Unlike Paradise, Pelican's isn't a local enterprise: The North Carolina-based company has 26 stores across the Southeast. But the Columbia location is the New Orleans-style shaved ice purveyor closest to Charleston.
The Southern Belly BBQ
1332 Rosewood Drive
The Midlands is home to a number of traditional pits. Since I haven't visited all of them, I'm not weighing in on any of them. If you have a favorite pit, my best advice is to keep enjoying it.
But if you're looking for contemporary barbecue, or just a stellar sandwich, I'd urge you to check out The Southern Belly, a restaurant that's somehow hovered under the radar since opening last year. It's the rare spot that manages to indulge in hipsterisms, such as canned domestic beer, without losing a lick of likability: If I lived in Columbia, I'd spend a good amount of time on the quirkily furnished patio.
There aren't any barbecue plates at The Southern Belly: The slow-cooked, pulled pork is served up in eight sandwiches. More than half of them feature cheese, which I don't usually associate with barbecue. But The Southern Belly's smoke-drenched meat is lean, and blessed with heaps of crispy bits. Cheese would have worked just fine, as did the roasted red pepper, grilled onion and grilled pineapple on the sandwich I tried.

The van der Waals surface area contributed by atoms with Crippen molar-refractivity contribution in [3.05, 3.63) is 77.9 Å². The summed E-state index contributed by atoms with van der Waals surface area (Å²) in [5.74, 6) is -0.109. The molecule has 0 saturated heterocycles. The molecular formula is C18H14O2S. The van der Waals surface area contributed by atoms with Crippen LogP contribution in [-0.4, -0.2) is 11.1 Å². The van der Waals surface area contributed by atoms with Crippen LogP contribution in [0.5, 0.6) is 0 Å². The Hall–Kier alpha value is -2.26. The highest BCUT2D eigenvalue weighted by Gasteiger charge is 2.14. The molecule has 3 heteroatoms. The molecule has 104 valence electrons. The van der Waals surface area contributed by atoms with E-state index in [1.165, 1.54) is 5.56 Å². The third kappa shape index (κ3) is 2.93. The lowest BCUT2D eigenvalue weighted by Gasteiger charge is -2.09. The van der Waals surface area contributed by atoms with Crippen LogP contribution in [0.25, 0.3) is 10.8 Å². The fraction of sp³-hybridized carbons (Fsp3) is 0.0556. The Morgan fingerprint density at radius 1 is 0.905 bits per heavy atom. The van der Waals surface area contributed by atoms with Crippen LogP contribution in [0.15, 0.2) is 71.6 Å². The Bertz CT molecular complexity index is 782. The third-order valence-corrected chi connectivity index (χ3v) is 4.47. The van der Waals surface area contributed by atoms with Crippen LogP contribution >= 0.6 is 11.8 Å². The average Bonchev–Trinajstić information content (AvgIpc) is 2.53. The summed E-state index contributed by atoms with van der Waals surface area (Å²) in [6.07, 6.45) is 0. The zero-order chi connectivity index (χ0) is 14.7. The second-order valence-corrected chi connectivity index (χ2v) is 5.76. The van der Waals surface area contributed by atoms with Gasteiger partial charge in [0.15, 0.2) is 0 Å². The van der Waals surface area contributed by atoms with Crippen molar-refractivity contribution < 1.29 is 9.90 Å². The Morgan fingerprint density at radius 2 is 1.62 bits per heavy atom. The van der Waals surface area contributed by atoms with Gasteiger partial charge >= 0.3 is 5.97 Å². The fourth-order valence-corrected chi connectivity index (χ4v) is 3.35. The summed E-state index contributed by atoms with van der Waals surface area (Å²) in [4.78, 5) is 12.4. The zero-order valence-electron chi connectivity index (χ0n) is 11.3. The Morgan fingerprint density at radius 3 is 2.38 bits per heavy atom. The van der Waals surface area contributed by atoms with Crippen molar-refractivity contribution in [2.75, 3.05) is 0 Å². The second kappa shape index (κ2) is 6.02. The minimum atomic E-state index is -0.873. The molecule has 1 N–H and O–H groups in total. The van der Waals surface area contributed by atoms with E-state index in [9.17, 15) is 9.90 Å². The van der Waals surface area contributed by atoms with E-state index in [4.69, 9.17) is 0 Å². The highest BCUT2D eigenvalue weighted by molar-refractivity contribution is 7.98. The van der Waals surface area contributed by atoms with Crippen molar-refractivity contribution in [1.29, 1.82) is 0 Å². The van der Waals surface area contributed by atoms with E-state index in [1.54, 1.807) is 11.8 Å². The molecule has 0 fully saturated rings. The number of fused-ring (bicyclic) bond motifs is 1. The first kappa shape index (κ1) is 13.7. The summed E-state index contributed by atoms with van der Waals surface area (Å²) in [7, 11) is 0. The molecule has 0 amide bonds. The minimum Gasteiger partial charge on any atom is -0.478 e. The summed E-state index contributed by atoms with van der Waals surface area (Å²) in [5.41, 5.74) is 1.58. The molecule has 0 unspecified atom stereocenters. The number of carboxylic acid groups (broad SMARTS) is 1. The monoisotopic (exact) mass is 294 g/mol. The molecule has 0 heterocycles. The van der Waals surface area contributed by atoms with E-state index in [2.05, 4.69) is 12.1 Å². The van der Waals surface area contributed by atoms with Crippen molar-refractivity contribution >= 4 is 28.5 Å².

Eaters also can opt for a plain pork sandwich with their pick of a globally inspired sauce. It may not be true to Columbia's yesteryear, but the meeting of pork and spices with Latin or Asian pedigrees is a smart representation of the city today.
Soda City Market
1500 Main St.
On Saturday mornings, a portion of Main Street is dedicated to the Soda City Market, a good mix of farmers, craftspeople and artisan food producers. A few Charleston companies are represented in the exhibitors' row, including Cannonborough Beverage Company and Charleston Artisan Cheesehouse, but most of the vendors are unique to Columbia.
Of the produce dealers, Eufren Ninancuro is a favorite among chefs for his willingness to experiment with different crops. He giggled mischievously when telling me about the many kinds of corn he's growing. But for travelers who don't want to fuss with butterbeans or freshly foraged chanterelles, there's The Wurst Wagen, featuring grilled sausages from a German-trained butcher; Mamie's African Cuisine, pouring spicy ginger drinks; and my favorite seller in the sweets column, K & K Gourmet Sweets, offering Peruvian shortbread cookies.
2001 Greene St.
Most sizeable Southern cities have at least one restaurant that jumped out ahead of the farm-to-table craze, saluting producers and resurrecting old recipes long before most eaters were familiar with the concept. Mr. Friendly's, which got its start as a sandwich-and-cookie shop, in 1995 became one of Columbia's locavore leaders.
Judging from the decor (which entails heavy curtains and lots of flowery art) and menu (which makes hay of salmon, tuna and a few dated sauces), the restaurant hasn't changed much since. But for scrupulously sourced, thoughtful versions of regional classics, Mr. Friendly's doesn't have too much competition.